Indirect metaphors are pervasive in everyday language: People talk about long vacations, short tempers, and colorful language. But, why do we use concrete lexical items that are associated with the physical world when we talk about abstract, or non-physical, concepts? A potential answer is provided by proponents of Conceptual Metaphor Theory (CMT), who propose that only a small set of the concepts which make up our conceptual system emerge directly from physical experience, and it is this small number of concepts that serves to structure the ways in which we think and talk about abstract concepts (Lakoff & Johnson, 1980). This key assumption in cognitive linguistics—that our understanding of concrete concepts serves to ground our understanding of abstract concepts—is the focus of my research. Although indirect metaphors are thought to be the result of grounded conceptual connections, motivated by experiential knowledge and flowing from the physical to the non-physical (Grady, 1999), it is unclear whether people access these grounded connections when processing the meanings of indirect metaphors.
The prepositions in and on are an interesting test case for grounded connections: Both lexical items are used frequently by speakers not only to identify the location of one object relative to another but also to refer to more abstract relationships. Therefore, I experimentally investigated the possibility that grounded connections are available for use in tasks requiring on-line processing of these prepositions: Would participants make use of conceptual connections, and if so, would the characteristics associated with these conceptual connections be consistent with the CMT grounding assumption? Although the results for in were consistent with the CMT grounding assumption, the results for on were not. In fact, differences between in and on were found throughout stimulus development, and these differences were used to help explain this discrepancy. The patterns observed throughout this dissertation suggest that in may be more metaphorically active than on , meaning that in's potential to participate in indirect metaphors is higher than on's, and that one consequence of this higher metaphorical activity is an increase in the availability of grounded connections during on-line processing.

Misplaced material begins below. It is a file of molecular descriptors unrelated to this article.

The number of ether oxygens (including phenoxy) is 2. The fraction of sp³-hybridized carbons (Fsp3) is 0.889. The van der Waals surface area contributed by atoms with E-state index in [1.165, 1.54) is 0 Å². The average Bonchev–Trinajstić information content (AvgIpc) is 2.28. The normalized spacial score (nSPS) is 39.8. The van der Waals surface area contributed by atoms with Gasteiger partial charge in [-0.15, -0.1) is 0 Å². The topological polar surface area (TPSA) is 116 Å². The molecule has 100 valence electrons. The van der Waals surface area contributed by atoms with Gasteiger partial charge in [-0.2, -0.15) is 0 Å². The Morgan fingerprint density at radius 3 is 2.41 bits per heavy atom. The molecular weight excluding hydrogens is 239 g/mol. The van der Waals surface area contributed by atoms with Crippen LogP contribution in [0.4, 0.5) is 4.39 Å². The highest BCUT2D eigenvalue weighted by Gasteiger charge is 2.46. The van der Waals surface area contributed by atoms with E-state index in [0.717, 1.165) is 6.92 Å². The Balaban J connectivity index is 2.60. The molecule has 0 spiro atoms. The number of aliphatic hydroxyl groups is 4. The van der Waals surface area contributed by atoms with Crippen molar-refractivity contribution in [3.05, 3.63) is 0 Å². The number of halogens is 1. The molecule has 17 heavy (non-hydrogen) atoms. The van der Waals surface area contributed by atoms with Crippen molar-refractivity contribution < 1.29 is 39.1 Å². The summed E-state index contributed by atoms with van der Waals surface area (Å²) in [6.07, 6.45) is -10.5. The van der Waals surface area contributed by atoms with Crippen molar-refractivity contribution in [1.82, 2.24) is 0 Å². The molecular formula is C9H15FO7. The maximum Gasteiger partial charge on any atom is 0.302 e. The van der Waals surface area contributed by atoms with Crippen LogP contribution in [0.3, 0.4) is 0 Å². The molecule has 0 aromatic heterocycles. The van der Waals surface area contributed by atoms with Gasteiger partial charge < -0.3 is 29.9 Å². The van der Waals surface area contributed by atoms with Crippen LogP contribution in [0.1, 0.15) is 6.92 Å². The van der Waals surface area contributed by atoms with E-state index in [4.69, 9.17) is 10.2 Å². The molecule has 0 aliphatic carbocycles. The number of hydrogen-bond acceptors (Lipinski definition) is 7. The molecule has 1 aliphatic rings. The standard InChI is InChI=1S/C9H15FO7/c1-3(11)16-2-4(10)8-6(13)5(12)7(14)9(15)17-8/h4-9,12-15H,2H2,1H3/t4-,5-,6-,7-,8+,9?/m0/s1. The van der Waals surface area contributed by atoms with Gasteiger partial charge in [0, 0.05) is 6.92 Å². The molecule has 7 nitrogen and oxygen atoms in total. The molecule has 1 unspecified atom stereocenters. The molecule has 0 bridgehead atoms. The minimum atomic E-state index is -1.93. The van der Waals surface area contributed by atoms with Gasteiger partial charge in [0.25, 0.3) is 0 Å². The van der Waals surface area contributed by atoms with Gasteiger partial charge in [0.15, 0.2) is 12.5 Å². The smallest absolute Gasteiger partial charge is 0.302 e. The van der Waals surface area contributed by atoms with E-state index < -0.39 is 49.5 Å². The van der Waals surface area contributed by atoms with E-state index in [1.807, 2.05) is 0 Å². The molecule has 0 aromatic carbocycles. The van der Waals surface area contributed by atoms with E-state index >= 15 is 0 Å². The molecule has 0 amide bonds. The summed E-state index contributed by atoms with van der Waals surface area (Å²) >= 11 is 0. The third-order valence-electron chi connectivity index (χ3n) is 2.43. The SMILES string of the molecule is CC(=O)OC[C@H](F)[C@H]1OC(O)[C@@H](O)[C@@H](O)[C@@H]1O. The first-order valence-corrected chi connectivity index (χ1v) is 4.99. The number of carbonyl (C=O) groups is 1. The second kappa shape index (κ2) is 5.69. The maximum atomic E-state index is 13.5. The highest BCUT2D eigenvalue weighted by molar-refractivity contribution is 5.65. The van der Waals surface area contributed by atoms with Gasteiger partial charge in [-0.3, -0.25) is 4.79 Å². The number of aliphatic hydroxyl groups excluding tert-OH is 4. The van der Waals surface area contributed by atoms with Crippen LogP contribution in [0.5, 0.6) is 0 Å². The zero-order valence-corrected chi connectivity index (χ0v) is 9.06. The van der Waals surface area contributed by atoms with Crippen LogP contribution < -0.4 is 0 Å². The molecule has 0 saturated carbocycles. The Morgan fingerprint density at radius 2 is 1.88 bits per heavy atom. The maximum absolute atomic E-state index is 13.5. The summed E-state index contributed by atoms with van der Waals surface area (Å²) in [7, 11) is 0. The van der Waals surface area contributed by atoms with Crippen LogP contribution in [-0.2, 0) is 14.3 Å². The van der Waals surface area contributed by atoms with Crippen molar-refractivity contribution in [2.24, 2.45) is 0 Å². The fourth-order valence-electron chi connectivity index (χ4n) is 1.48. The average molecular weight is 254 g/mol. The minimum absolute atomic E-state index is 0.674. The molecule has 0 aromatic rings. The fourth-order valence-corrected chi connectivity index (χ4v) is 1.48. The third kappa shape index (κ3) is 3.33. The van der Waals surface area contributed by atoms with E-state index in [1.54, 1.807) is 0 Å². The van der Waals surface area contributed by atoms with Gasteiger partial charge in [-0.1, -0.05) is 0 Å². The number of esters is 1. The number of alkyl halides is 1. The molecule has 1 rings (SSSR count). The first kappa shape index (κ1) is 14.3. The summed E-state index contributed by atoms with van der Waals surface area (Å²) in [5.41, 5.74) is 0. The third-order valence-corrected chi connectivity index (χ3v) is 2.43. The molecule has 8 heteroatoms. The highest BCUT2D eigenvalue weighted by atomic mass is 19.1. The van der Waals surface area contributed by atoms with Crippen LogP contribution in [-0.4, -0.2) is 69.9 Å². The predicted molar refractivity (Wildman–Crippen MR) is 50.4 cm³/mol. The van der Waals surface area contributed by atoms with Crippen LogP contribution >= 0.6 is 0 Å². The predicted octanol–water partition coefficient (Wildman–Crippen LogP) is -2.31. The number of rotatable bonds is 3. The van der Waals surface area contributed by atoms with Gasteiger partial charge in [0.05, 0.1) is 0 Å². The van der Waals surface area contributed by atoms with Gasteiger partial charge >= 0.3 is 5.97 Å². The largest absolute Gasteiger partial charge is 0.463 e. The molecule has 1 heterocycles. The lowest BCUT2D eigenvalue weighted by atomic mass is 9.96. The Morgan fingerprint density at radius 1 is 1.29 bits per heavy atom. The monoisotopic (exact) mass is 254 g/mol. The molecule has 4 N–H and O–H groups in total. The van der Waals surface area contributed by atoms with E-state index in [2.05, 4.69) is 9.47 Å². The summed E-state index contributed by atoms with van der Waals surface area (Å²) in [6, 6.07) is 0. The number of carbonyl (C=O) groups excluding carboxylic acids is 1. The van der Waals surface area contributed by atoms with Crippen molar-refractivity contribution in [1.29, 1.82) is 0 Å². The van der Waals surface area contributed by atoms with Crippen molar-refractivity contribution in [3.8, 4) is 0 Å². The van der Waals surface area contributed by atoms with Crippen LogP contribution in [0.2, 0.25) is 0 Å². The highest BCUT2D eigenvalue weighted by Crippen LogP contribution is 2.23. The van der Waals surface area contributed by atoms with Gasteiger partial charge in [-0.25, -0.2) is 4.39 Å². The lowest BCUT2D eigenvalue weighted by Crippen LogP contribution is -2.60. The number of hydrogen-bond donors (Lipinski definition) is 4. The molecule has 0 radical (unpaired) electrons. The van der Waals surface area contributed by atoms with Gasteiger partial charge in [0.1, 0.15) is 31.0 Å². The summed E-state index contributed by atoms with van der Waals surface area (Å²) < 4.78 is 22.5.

|Advisor:||Feist, Michele I.|
|Commitee:||Berkeley, Istvan S. N., Dasgupta, Subrata, Rice, Claiborne|
|School:||University of Louisiana at Lafayette|
|School Location:||United States -- Louisiana|
|Source:||DAI-B 74/12(E), Dissertation Abstracts International|
|Subjects:||Linguistics, Experimental psychology, Cognitive psychology|
|Keywords:||Cognitive linguistics, Corpus linguistics, Lexical semantics, Metaphor, Polysemy, Semantic priming|
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